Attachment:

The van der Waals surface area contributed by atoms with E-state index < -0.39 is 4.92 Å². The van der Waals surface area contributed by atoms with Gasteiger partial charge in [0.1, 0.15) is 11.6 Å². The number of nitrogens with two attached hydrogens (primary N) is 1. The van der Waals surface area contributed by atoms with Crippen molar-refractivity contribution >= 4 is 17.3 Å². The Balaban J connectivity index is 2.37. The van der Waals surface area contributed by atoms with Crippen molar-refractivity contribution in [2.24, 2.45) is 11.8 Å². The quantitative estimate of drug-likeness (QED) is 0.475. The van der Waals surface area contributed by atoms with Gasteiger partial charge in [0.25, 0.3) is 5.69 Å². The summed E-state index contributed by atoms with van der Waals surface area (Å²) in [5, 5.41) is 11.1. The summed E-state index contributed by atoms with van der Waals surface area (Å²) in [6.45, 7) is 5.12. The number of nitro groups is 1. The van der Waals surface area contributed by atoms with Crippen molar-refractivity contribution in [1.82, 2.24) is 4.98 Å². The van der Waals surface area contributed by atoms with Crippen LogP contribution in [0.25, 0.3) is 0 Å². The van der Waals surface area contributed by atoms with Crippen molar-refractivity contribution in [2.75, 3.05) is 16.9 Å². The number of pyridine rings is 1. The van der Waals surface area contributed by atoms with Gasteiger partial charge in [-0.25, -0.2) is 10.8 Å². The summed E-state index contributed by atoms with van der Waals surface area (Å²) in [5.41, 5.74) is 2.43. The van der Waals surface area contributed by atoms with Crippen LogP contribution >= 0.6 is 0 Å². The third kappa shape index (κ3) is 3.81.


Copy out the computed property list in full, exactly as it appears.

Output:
The van der Waals surface area contributed by atoms with E-state index < -0.39 is 4.92 Å². The van der Waals surface area contributed by atoms with Gasteiger partial charge in [0.1, 0.15) is 11.6 Å². The number of nitrogens with two attached hydrogens (primary N) is 1. The van der Waals surface area contributed by atoms with Crippen molar-refractivity contribution >= 4 is 17.3 Å². The Balaban J connectivity index is 2.37. The van der Waals surface area contributed by atoms with Crippen molar-refractivity contribution in [2.24, 2.45) is 11.8 Å². The quantitative estimate of drug-likeness (QED) is 0.475. The van der Waals surface area contributed by atoms with Gasteiger partial charge in [0.25, 0.3) is 5.69 Å². The summed E-state index contributed by atoms with van der Waals surface area (Å²) in [5, 5.41) is 11.1. The summed E-state index contributed by atoms with van der Waals surface area (Å²) in [6.45, 7) is 5.12. The number of nitro groups is 1. The van der Waals surface area contributed by atoms with Crippen molar-refractivity contribution in [1.82, 2.24) is 4.98 Å². The van der Waals surface area contributed by atoms with Crippen LogP contribution in [0.25, 0.3) is 0 Å². The van der Waals surface area contributed by atoms with Crippen molar-refractivity contribution in [2.75, 3.05) is 16.9 Å². The number of pyridine rings is 1. The van der Waals surface area contributed by atoms with Gasteiger partial charge in [-0.25, -0.2) is 10.8 Å². The summed E-state index contributed by atoms with van der Waals surface area (Å²) in [5.41, 5.74) is 2.43. The van der Waals surface area contributed by atoms with Crippen LogP contribution >= 0.6 is 0 Å². The third kappa shape index (κ3) is 3.81.